********

I’ve resolved 3 problems on my new iMac, including the main one whereby my gmail and web browsing sites keep opening to a window I don’t want.  I might add this particular issue should have been easily resolved by the AppleCare Helpdesk who screen-shared with me last week.  Hmmmmm……….

The saga continues with the new computer gobbling up my limited internet allowance each month so I am continuing to keep off the internet for the most part.  Today, I’m making an exception, although I continue to monitor my internet data usage each morning to keep within my limits this month.  It cost an extra $40 last month and I fail to see why as I was mainly working offline on my Photo Library.

On Saturday I went to Apple Store with some photos I’d taken of my issues to explain my problems more fully and I was fortunate to have an exceptionally good staff member who gave me some answers, although I do await the home visit of a technician in the coming week (?) who has been booked by AppleCare Helpdesk over the phone.

While the Apple Store staff member did say photos take up more internet due to the exceptionally high resolution screen of the 2019 27″ iMac, I really can’t believe they take 2 1/2 months worth of extra internet each month.

I also went to the Telstra (my internet service provider) store in the same shopping centre and sought some advice on what affordable larger internet packages I might sign up with.  Unfortunately my current contract doesn’t end until the 30th August, 2019, so other than paying extra $$$ for every GB I go over my limit for the next couple of months, I can’t do much about that.  I will continue to reserve my internet use to mostly banking, checking emails and bill paying online with the occasional visit to a few blogs I follow.

I had a quick look at a few blogs I follow in WordPress this morning, but can’t press the LIKE button on some sites.  This is an old problem I had years ago and I can’t remember how I fixed it.  I also have to keep logging on to WordPress each day……and 500px……and National Geographic Shot of the Day (which I occasionally submit images to).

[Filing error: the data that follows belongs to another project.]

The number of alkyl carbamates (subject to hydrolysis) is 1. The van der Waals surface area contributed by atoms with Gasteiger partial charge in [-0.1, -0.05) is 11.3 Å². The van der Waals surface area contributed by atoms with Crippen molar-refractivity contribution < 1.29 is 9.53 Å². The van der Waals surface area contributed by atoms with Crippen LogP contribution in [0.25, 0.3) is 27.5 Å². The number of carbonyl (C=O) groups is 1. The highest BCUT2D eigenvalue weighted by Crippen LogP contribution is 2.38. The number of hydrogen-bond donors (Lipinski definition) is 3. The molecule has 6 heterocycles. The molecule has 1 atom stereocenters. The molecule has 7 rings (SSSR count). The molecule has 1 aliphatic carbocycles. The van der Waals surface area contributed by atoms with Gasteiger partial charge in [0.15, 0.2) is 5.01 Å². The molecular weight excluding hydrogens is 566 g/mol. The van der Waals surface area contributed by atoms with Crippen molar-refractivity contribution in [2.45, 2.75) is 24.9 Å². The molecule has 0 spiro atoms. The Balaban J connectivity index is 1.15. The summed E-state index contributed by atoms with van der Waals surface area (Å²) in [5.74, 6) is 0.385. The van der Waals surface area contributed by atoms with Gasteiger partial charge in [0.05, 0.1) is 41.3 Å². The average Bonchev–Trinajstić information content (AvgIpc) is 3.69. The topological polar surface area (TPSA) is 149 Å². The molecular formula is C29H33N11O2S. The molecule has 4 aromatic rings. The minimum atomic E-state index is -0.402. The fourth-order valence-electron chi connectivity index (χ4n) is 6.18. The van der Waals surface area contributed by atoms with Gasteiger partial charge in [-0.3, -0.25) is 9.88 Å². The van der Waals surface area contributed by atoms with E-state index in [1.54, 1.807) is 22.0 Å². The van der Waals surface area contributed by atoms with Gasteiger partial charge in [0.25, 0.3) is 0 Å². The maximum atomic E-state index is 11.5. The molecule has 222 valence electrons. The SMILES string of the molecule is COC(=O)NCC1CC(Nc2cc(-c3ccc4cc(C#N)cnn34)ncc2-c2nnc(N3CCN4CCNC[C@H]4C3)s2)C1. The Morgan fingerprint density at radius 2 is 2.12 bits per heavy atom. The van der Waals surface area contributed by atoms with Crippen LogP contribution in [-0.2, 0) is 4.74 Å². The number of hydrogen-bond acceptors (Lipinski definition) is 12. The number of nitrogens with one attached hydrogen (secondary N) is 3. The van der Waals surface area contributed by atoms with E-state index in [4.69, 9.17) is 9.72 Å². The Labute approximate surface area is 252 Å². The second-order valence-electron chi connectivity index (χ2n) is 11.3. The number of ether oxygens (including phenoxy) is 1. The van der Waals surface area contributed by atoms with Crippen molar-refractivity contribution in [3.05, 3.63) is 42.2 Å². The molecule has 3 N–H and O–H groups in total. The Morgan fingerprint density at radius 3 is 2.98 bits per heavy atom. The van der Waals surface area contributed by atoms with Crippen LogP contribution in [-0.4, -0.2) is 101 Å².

I have to admit this new computer is testing my patience, but with brilliant winter sun and glorious blue skies filling my view out my lounge window, methinks I should turn off that pesky computer and attempt a walk to the local pond.

NO NEED FOR AN UMBRELLA TODAY 🙂

 

AUTUMN LEAVES…………..

From the archives……

28th May, 2013

We’ve had rain every day (and often overnight) for about 10 days now and the forecast for next week  looks like it’s going to continue.

None of my cameras are waterproof and with the massive task of setting up a new Photo Library, it’s been a good time to work indoors.

Unlike when I lived next to the Royal Botanic Gardens 4 years ago, where there were lots of sun shelters and a couple of restaurants, there is no shelter from the rain or strong winds walking along the river behind my current apartment block, so even light rain showers prohibit walking outdoors with a camera.

Not that I can complain about the inclement weather (it plunged down to 11C degrees the other day), we badly need our dams and water reservoirs filled after such a dry Summer here in Melbourne.

SOME MISCELLANEOUS SHOTS FROM early 2011